Most news generated from the White House in recent days consists of words spoken rather than things happening.
The China trade war that President Donald Trump said would be “good and easy to win” has been put off. Treasury Secretary Steven Mnuchin said Sunday both sides would drop their tariff threats pending negotiations.
Because the trade war Trump cried up clearly wasn’t happening, stocks surged Monday.
Trump also issued what he called a public “demand” for federal authorities to investigate his allegation that his campaign was “infiltrated or surveilled” by the FBI.
The agency directed its inspector general to probe the accusations, but the likelihood of a result satisfying to Trump looks dim based on the record.
In March of last year, for example, the Republican president used similar language to “hereby demand” investigations of Democratic congressional leaders.
Much was said. Nothing came of it.
Trump lawyer Rudy Giuliani said special counsel Robert Mueller had recently expressed the hope of finishing his probe of possible obstruction of justice by Sept. 1.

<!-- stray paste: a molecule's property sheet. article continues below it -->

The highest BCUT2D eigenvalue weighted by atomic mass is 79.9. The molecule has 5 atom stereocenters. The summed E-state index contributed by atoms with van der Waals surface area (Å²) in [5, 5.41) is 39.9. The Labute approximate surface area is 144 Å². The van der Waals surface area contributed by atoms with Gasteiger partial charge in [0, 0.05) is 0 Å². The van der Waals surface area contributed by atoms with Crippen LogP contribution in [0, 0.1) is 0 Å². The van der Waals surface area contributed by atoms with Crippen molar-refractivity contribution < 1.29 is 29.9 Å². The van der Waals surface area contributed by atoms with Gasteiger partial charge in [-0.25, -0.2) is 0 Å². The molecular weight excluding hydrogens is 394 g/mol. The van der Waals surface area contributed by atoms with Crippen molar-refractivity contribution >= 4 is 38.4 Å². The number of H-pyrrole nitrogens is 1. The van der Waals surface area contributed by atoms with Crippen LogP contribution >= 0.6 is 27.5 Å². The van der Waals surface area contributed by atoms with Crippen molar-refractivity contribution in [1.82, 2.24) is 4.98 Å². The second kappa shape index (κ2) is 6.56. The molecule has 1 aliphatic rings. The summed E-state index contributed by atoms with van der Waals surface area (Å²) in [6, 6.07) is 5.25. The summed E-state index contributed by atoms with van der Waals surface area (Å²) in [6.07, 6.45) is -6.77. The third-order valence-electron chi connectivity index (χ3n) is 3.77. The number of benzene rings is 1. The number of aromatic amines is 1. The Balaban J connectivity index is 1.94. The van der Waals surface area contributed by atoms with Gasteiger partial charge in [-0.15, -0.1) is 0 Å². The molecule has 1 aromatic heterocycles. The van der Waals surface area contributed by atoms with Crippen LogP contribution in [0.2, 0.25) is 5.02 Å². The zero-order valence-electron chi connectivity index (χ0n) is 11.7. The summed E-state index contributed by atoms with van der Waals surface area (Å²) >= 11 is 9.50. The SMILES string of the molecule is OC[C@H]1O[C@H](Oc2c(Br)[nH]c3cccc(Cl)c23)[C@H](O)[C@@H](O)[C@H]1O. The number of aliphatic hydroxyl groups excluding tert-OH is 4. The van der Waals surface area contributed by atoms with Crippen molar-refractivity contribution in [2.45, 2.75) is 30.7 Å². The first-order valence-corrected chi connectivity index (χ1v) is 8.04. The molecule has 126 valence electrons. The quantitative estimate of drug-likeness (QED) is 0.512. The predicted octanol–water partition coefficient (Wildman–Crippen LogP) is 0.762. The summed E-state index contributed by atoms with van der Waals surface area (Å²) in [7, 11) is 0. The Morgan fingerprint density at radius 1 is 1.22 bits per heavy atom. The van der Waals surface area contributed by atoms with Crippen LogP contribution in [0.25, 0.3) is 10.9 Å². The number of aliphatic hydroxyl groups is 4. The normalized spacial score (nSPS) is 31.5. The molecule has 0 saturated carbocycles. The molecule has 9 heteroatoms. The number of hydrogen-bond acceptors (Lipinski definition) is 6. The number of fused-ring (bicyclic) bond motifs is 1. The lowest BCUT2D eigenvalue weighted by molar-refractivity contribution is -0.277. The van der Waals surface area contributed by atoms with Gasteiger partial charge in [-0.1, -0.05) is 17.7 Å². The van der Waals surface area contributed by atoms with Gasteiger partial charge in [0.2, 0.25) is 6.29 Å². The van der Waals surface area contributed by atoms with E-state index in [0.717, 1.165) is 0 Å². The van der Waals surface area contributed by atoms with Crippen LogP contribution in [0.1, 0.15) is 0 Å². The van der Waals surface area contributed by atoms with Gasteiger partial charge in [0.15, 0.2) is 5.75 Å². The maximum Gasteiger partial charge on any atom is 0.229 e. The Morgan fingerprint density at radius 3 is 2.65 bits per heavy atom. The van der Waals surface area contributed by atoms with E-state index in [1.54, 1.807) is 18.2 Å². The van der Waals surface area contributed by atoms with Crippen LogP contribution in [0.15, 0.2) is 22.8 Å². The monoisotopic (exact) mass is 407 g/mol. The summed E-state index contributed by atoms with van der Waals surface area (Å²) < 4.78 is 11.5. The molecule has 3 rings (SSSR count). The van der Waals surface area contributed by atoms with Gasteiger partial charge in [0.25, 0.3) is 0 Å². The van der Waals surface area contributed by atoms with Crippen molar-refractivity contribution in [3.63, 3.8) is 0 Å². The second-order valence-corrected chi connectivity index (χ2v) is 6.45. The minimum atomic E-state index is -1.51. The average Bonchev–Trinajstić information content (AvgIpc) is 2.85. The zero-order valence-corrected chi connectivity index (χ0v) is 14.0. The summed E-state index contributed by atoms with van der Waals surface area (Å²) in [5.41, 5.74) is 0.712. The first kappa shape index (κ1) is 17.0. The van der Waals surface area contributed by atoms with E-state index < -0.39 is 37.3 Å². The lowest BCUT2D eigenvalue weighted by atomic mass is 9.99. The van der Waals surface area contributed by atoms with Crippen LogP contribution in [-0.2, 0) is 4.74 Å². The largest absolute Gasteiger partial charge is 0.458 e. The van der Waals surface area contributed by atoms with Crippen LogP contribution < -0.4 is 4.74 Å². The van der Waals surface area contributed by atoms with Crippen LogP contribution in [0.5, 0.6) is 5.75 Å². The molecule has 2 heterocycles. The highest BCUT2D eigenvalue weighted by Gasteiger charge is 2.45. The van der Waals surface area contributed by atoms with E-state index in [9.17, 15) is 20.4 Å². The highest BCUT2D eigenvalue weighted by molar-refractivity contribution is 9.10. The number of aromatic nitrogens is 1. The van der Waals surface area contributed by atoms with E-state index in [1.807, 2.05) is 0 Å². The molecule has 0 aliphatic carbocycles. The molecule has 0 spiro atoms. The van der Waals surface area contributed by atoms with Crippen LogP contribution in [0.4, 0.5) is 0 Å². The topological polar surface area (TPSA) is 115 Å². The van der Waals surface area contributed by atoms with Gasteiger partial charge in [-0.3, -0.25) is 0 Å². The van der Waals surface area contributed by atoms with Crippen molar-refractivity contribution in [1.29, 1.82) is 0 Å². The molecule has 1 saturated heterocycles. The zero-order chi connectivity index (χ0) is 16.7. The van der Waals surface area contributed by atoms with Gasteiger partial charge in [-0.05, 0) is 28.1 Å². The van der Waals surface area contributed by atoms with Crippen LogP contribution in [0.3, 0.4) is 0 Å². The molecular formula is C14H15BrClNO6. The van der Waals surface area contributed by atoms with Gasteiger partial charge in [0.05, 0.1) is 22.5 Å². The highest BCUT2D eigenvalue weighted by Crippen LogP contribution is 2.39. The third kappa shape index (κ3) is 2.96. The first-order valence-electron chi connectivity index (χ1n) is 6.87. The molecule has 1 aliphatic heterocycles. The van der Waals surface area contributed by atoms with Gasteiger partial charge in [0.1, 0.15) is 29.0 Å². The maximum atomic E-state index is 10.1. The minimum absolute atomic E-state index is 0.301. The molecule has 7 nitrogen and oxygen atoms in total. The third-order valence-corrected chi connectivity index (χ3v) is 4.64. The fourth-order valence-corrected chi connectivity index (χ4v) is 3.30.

But since Giuliani is in no position to speak for Mueller, and the special counsel does not publicly comment, the validity of his claim was hazy.
On Monday, in fact, a source quoted by Reuters said Giuliani “entirely made up” this “arbitrary” deadline.
Other events also have produced more talk than action.
Extending prayers and support in the wake of last week’s high school massacre In Texas, Trump pledged to do “everything in our power to protect our students.”
Previous pledges of the kind became vapor. Clashing calls to arm teachers and impose stricter gun control come and go like network satellite trucks at the killing scenes.
Trump is expected to meet in Washington Tuesday with South Korean President Moon Jae-in, to discuss how to keep on track a June 12 summit meeting between Trump and North Korean leader Kim Jong Un.
Nuclear arms in North Korea remain the status quo — except for high-level talk about the wisdom and strategy of future talks.